construct a recombining binomial tree
BinomialTree(G, S, Pu, Pd, opts)
BinomialTree(T, S, Pu, Pd, opts)
BinomialTree(T, N, S0, Su, Pu, Sd, Pd, opts)
time grid data structure; time grid
Array or list; state space of the discretized process
non-negative constant or operator; probability of going up
(optional) non-negative constant or operator; probability of going down
positive; stopping time
posint; number of times steps
positive constant; initial value
positive constant; upward movement
(optional) positive constant; downward movement
(optional) equation(s) of the form option = value where option is mutable; specify options for the BinomialTree command
mutable = truefalse -- This option specifies whether the tree should be mutable or not. The default is true.
The BinomialTree(G, S, Pu, Pd, opts) calling sequence constructs a recombining binomial tree approximating a certain stochastic process, typically a GeometricBrownianMotion. The constructed tree will be based on the discretizations of the time and the state spaces given by G and S.
Assume that the time grid G consists of N points T1, T1, ..., TN. Then the resulting binomial tree will have N levels, each level representing possible states of the discretized process at time Ti, i=1..N. The parameter S contains all possible states of the discretized process. The number of elements of S should be equal to 2⁢N−1, and the elements of S must be sorted in descending order.
At level i, i=1..N the tree has i nodes, Si,1, ..., Si,i. Each node Si,j has two descendants at level i+1, Si+1,j (the upper descendant), and Si+1,j+1 (the lower descendant). The initial state of the underlying process will be equal to SN. For odd i, the states of the underlying at the level i are SN−i, SN−i+2, ..., SN−2, SN, SN+2, ..., SN+i−2, SN+i. For even i, the states of the underlying at the level i are SN−i, SN−i+2, ..., SN−1, SN+1, ..., SN+i−2, SN+i.
The transition probabilities (i.e. the probability of going from Si,j to Si+1,j and the probability of going from Si,j to Si+1,j+1) are defined by Pu and Pd. Both Pu and Pd can be either non-negative real constants or one-parameter operators. If Pu and Pd are given in the operator form the corresponding transition probabilities at level i will be calculated as Pu⁡dt and Pd⁡dt respectively, where dt=Ti+1−Ti.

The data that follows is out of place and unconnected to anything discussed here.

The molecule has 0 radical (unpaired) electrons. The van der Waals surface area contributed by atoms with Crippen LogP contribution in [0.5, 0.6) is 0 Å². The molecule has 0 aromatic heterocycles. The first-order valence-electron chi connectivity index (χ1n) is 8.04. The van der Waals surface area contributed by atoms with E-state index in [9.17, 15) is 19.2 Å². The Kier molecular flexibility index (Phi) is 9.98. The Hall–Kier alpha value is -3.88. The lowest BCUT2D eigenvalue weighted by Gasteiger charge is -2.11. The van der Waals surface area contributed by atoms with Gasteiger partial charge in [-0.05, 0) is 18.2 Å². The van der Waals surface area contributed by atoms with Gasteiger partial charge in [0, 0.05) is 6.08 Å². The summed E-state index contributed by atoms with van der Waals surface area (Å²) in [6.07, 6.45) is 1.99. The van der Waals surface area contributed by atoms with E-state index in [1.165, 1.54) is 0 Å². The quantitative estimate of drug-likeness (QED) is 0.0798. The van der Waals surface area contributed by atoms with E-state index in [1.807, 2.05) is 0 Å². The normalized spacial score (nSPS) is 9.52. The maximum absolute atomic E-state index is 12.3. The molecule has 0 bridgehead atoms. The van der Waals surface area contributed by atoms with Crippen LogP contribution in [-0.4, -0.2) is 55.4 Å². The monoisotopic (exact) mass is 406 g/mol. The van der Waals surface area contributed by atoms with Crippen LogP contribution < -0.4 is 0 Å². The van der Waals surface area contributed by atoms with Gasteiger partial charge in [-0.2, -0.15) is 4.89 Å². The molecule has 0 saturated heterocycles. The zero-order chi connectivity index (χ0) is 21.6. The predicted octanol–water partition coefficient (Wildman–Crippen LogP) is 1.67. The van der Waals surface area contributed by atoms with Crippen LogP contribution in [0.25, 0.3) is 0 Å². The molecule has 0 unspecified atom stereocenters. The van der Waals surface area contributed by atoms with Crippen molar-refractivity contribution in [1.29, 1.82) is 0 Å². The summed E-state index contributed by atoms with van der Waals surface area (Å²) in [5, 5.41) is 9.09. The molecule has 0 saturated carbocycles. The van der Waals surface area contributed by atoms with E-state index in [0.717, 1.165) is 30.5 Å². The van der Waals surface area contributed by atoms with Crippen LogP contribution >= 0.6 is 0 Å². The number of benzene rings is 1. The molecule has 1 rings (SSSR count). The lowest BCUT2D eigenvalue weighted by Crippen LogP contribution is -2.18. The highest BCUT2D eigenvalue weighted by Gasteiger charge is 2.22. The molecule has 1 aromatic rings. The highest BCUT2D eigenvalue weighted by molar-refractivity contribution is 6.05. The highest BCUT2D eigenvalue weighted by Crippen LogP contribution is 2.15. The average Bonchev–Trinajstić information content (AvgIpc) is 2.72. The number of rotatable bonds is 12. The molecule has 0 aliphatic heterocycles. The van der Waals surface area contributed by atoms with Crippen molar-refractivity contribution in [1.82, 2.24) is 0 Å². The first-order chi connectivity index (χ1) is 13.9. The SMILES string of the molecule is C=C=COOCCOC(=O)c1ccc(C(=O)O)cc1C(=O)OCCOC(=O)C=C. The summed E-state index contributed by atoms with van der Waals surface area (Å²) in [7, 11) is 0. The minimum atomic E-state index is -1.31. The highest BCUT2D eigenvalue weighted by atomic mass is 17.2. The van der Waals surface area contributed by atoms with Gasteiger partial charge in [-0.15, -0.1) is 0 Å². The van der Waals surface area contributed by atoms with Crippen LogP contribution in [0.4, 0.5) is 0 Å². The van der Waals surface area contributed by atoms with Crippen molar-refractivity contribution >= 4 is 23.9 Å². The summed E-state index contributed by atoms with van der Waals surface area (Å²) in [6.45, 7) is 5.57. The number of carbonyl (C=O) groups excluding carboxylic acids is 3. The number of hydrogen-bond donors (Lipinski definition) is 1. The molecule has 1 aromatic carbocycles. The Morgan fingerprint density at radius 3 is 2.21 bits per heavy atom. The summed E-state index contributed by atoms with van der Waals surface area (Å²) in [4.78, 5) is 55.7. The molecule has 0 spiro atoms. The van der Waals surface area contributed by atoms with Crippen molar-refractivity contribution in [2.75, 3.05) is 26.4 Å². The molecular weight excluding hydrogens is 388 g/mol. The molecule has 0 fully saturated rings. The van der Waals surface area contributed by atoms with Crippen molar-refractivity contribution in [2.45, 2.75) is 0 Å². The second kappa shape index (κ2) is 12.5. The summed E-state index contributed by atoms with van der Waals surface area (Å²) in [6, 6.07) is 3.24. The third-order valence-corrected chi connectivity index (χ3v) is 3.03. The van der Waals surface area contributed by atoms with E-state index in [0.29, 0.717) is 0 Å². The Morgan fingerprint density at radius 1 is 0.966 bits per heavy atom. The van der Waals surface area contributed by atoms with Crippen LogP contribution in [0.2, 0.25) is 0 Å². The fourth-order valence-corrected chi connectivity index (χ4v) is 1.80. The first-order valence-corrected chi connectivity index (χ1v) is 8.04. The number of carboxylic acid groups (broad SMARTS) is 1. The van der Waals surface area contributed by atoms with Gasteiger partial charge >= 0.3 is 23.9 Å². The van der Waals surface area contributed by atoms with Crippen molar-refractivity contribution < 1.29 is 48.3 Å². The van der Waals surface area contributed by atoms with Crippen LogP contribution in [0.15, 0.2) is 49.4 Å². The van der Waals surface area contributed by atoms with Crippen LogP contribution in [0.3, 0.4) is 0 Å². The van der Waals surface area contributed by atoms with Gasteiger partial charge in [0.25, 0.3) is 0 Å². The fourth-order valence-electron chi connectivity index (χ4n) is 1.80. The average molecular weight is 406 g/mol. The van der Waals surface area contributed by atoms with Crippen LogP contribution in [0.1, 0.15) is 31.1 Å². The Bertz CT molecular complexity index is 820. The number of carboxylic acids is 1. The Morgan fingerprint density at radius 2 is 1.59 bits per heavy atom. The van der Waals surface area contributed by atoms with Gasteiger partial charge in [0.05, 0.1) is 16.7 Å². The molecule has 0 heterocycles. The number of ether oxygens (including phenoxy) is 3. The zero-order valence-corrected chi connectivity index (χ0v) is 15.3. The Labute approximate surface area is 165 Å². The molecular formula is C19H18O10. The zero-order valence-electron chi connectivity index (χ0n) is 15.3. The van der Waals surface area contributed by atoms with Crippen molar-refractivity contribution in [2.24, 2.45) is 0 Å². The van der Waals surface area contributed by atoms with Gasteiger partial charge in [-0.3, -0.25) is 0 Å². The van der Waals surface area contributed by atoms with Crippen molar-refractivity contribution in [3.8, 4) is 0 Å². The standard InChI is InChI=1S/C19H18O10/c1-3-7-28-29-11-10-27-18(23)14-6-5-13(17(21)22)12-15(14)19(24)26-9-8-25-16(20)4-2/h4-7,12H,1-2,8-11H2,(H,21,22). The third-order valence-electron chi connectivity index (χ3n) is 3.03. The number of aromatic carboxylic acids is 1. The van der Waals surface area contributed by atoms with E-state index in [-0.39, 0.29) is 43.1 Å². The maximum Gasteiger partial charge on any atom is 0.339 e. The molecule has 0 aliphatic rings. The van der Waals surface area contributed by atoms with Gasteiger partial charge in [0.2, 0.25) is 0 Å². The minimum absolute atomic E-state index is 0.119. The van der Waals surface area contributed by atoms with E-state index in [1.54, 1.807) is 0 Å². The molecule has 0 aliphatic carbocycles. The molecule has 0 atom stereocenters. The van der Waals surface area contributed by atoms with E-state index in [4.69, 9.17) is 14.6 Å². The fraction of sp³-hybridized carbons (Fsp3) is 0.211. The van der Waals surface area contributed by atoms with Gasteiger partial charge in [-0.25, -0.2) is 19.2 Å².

The BinomialTree(T, S, Pu, Pd, opts) calling sequence is similar except that in this case a uniform time grid with step size TN is used instead of G. In this case N will be deduced from the size of the state array S.
The BinomialTree(T, N, S0, Su, Pu, Sd, Pd, opts) calling sequence will construct a binomial tree based on a uniform time grid with step size TN. Each tree node Si,j will have two descendants Si+1,j=Si,j⁢Su (the upper descendant) and Si+1,j+1=Si,j⁢Sd (the lower descendant). The transition probabilities will be calculated the same way as above. By default Sd is set to 1Su and Pd is set to 1−Pu.
The resulting data structure can be inspected using the GetUnderlying and GetProbabilities commands and can be further manipulated using the SetUnderlying and SetProbabilities commands.
S ≔ 7.9,7.5,7.1,6.5,5.,3.7,3.3,2.95,2.8
T ≔ BinomialTree⁡3,S,0.3:
Here are two different views of the same tree. The first one uses the standard scale, the second one uses the logarithmic scale.
Inspect the tree.
Change the value of the underlying at the uppermost node on level 5 and compare the two trees.
P1 ≔ TreePlot⁡T,thickness=2,axes=BOXED,gridlines=true:
P2 ≔ TreePlot⁡T,thickness=2,axes=BOXED,color=red,gridlines=true:
Here is the same example as above but using a non-homogeneous time grid.
G ≔ TimeGrid⁡0,1.5,2.0,2.5,3.0
G ≔ moduleend module
T ≔ BinomialTree⁡G,S,0.3:
In this example you will use the third construction.
Su ≔ 1.1
Sd ≔ 0.95
T ≔ BinomialTree⁡3,20,100,Su,0.3,Sd,0.7:
Construct an immutable tree.
T2 ≔ BinomialTree⁡3,20,100,Su,0.3,Sd,0.7,mutable=false:
Use the default values for Sd and Pd.
T3 ≔ BinomialTree⁡3,20,100,Su,0.3,mutable=false:
Brigo, D., Mercurio, F., Interest Rate Models: Theory and Practice, New York: Springer-Verlag, 2001.
Glasserman, P., Monte Carlo Methods in Financial Engineering, New York: Springer-Verlag, 2004.
Hull, J., Options, Futures, and Other Derivatives, 5th. edition. Upper Saddle River, New Jersey: Prentice Hall, 2003.
The Finance[BinomialTree] command was introduced in Maple 15.
For more information on Maple 15 changes, see Updates in Maple 15.
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